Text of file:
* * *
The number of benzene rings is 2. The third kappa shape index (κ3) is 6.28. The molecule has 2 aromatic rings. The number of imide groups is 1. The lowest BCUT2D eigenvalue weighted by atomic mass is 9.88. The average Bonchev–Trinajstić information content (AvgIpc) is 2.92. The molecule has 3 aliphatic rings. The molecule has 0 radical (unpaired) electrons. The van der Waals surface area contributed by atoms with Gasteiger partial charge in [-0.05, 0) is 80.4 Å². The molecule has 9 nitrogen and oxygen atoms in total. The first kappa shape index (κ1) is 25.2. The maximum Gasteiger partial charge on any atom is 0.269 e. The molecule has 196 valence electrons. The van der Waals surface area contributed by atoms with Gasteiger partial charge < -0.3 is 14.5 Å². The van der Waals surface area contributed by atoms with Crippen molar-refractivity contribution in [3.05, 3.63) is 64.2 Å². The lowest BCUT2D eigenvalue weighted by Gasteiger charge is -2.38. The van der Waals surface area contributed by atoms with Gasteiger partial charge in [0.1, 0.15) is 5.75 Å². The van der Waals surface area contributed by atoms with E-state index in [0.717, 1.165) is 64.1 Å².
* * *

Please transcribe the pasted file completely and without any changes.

The number of benzene rings is 2. The third kappa shape index (κ3) is 6.28. The molecule has 2 aromatic rings. The number of imide groups is 1. The lowest BCUT2D eigenvalue weighted by atomic mass is 9.88. The average Bonchev–Trinajstić information content (AvgIpc) is 2.92. The molecule has 3 aliphatic rings. The molecule has 0 radical (unpaired) electrons. The van der Waals surface area contributed by atoms with Gasteiger partial charge in [-0.05, 0) is 80.4 Å². The molecule has 9 nitrogen and oxygen atoms in total. The first kappa shape index (κ1) is 25.2. The maximum Gasteiger partial charge on any atom is 0.269 e. The molecule has 196 valence electrons. The van der Waals surface area contributed by atoms with Gasteiger partial charge < -0.3 is 14.5 Å². The van der Waals surface area contributed by atoms with Crippen molar-refractivity contribution in [3.05, 3.63) is 64.2 Å². The lowest BCUT2D eigenvalue weighted by Gasteiger charge is -2.38. The van der Waals surface area contributed by atoms with Gasteiger partial charge in [0.1, 0.15) is 5.75 Å². The van der Waals surface area contributed by atoms with E-state index in [0.717, 1.165) is 64.1 Å².